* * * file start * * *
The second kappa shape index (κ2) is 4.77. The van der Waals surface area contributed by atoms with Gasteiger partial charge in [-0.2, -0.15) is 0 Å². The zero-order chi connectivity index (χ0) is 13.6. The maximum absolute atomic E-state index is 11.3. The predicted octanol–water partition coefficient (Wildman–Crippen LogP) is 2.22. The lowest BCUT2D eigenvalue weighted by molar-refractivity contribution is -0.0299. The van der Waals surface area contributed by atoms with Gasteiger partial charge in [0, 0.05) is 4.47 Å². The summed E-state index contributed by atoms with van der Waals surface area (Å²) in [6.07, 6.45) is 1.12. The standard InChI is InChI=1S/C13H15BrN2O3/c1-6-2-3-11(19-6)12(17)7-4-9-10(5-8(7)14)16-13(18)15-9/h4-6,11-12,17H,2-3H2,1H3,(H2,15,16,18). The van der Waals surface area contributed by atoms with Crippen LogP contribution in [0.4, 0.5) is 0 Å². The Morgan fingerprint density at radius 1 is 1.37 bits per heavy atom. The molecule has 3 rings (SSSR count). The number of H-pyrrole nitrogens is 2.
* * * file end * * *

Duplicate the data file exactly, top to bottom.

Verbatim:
The second kappa shape index (κ2) is 4.77. The van der Waals surface area contributed by atoms with Gasteiger partial charge in [-0.2, -0.15) is 0 Å². The zero-order chi connectivity index (χ0) is 13.6. The maximum absolute atomic E-state index is 11.3. The predicted octanol–water partition coefficient (Wildman–Crippen LogP) is 2.22. The lowest BCUT2D eigenvalue weighted by molar-refractivity contribution is -0.0299. The van der Waals surface area contributed by atoms with Gasteiger partial charge in [0, 0.05) is 4.47 Å². The summed E-state index contributed by atoms with van der Waals surface area (Å²) in [6.07, 6.45) is 1.12. The standard InChI is InChI=1S/C13H15BrN2O3/c1-6-2-3-11(19-6)12(17)7-4-9-10(5-8(7)14)16-13(18)15-9/h4-6,11-12,17H,2-3H2,1H3,(H2,15,16,18). The van der Waals surface area contributed by atoms with Crippen LogP contribution in [0.4, 0.5) is 0 Å². The Morgan fingerprint density at radius 1 is 1.37 bits per heavy atom. The molecule has 3 rings (SSSR count). The number of H-pyrrole nitrogens is 2.